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Beech Trees Suffer Epidemic Decline

Posted by Carpenter Costin

Mar 31, 2016 3:57:11 PM

An epidemic decline is affecting European Beech trees up and down the east coast. Beech trees are being infected by a fungus that causes bleeding cankers on the lower trunk and eventual die-off in the upper branches. If this fungus is left untreated the tree will die within five years.

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Beech Phytophthora pathogen is the culprit. This fungus enters wounds and succulent roots causing cankers that ooze reddish-brown sap. Eventually, new leaves remain small and yellow, and branches begin to die.

These ‘bleeding’ cankers cause the cambium, the living layer of the tree where most vital cellular activity takes place, to lose moisture and dry out. This leads to root loss and canopy decline resulting in the death of the tree.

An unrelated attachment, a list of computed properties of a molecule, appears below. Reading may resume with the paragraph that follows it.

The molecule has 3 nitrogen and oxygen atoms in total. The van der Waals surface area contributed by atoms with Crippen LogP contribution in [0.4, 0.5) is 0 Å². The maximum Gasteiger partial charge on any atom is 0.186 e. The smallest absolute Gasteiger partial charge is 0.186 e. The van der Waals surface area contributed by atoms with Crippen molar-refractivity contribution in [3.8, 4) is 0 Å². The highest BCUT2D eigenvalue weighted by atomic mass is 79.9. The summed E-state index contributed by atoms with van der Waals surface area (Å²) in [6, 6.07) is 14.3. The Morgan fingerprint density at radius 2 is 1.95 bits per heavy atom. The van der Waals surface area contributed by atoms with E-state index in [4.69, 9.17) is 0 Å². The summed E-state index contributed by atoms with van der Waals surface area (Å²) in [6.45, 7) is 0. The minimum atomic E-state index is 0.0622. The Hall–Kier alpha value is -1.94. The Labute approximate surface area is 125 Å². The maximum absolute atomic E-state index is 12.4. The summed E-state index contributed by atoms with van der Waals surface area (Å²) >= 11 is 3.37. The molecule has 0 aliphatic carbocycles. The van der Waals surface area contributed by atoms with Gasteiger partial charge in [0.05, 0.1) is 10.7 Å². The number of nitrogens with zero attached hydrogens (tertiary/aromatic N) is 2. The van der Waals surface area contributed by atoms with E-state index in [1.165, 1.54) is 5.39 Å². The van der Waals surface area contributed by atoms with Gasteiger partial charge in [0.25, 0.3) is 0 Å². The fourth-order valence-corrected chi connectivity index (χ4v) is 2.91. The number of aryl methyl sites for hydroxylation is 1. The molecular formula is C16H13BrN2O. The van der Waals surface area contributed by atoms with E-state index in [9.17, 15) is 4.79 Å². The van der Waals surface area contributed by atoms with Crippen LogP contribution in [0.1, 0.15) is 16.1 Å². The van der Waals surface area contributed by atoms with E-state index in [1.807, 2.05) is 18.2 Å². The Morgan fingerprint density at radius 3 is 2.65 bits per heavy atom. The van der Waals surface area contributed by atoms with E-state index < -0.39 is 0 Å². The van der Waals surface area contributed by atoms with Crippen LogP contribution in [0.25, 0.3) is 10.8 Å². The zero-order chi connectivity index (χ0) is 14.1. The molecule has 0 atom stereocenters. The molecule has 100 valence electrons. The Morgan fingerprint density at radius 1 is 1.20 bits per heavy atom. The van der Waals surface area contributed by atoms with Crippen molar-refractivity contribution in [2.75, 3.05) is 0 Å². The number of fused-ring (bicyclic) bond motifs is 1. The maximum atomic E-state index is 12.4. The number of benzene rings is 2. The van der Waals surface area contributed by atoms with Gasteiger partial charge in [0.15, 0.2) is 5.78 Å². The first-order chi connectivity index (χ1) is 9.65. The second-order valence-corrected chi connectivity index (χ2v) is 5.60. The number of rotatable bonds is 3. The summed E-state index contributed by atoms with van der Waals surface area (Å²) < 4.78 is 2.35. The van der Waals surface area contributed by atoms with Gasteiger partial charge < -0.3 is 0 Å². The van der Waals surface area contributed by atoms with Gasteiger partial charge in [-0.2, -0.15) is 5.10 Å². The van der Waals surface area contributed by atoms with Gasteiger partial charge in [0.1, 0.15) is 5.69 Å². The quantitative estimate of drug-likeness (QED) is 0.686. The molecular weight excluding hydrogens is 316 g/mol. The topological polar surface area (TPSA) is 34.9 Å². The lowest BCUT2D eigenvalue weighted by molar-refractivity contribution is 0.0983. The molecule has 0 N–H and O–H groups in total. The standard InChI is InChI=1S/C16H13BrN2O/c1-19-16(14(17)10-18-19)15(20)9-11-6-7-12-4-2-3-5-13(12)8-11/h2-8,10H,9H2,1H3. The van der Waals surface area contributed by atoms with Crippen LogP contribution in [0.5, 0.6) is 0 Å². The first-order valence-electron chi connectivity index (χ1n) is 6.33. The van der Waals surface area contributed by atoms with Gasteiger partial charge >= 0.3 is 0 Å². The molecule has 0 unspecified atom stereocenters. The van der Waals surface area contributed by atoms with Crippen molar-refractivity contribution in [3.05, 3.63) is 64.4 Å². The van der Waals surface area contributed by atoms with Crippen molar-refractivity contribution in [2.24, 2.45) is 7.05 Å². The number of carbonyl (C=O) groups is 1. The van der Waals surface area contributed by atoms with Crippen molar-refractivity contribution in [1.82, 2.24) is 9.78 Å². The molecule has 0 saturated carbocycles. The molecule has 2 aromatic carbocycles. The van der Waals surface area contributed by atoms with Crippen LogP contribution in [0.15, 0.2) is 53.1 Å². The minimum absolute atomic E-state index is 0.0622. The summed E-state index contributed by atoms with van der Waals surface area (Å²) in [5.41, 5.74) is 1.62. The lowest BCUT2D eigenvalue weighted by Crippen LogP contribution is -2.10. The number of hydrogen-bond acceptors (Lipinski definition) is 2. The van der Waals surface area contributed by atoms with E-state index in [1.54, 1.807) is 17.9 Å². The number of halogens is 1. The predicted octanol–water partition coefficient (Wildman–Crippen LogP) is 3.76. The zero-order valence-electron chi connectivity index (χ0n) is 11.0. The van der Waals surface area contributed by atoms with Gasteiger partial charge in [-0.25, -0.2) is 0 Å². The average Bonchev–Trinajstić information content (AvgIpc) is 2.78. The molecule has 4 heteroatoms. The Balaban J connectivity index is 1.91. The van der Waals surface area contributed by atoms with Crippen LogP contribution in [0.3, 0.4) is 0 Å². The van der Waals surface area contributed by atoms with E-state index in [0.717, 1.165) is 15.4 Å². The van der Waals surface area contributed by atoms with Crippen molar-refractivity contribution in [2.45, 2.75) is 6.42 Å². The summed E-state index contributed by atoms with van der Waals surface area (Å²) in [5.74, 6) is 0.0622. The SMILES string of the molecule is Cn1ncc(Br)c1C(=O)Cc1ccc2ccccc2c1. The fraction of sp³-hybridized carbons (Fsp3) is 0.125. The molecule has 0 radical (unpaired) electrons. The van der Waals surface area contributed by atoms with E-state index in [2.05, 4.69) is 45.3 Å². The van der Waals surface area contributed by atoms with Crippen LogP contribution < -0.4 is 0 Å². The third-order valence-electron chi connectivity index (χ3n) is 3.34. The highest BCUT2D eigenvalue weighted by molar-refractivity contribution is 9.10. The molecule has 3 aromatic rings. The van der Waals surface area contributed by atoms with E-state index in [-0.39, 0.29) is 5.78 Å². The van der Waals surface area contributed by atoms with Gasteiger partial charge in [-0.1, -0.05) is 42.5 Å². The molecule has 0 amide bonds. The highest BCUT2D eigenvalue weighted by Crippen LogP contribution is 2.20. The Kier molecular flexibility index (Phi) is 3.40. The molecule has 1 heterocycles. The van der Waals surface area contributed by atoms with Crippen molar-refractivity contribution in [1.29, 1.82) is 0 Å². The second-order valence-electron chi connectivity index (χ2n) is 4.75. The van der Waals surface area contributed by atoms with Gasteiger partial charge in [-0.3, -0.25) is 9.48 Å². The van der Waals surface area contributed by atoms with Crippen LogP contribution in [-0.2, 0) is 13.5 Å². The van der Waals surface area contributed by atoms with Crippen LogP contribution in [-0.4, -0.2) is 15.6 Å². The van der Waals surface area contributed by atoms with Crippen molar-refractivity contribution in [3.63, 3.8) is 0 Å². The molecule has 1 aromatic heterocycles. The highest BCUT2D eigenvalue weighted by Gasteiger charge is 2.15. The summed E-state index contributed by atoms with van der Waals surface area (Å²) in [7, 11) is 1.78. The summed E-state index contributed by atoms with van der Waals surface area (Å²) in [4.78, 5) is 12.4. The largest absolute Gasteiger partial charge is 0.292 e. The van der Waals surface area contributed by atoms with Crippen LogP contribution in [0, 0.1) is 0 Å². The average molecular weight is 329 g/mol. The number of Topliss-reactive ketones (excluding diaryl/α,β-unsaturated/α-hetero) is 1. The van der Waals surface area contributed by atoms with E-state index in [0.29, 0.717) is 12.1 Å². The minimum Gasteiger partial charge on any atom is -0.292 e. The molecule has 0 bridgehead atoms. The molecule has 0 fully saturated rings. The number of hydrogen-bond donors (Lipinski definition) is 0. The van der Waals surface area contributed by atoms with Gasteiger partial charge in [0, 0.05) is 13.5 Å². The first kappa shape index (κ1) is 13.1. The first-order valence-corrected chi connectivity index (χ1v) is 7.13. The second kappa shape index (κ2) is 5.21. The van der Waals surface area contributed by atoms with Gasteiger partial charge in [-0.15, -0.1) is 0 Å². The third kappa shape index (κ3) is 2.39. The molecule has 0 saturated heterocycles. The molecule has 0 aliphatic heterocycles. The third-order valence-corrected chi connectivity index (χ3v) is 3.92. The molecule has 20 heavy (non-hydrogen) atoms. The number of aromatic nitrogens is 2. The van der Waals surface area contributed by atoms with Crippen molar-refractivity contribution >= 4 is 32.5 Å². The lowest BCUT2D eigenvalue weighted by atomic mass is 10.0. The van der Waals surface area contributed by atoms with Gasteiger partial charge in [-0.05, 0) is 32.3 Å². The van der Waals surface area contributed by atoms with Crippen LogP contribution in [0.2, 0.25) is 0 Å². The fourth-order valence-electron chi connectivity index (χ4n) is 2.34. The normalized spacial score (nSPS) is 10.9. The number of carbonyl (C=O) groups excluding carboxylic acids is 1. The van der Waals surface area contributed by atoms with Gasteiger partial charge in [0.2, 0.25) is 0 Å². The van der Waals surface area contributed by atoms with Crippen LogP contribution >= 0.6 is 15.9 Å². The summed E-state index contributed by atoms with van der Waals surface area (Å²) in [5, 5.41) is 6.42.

Treatment with a broad spectrum fungicide, applied to the trunk,  can stop the damage, allowing the tree to recover, essentially ‘healing the wounds’.  

Helping a tree to grow is the most important thing to improve the health of a sick tree. Radial trenching with an air spade, backfilling with compost and deep root, liquid fertilization have proven to be the best methods to increase and invigorate tree growth. [Learn more about plant health care here]

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Please note that Beech Phytophthora only affects European Beech trees, not American Beech.  European Beech are the most common variety used in landscape plantings.

If you would like a Certified Arborist to inspect your Beech trees, as well as the other trees and plants on your property, please click below for a free consultation.

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Topics: plant health care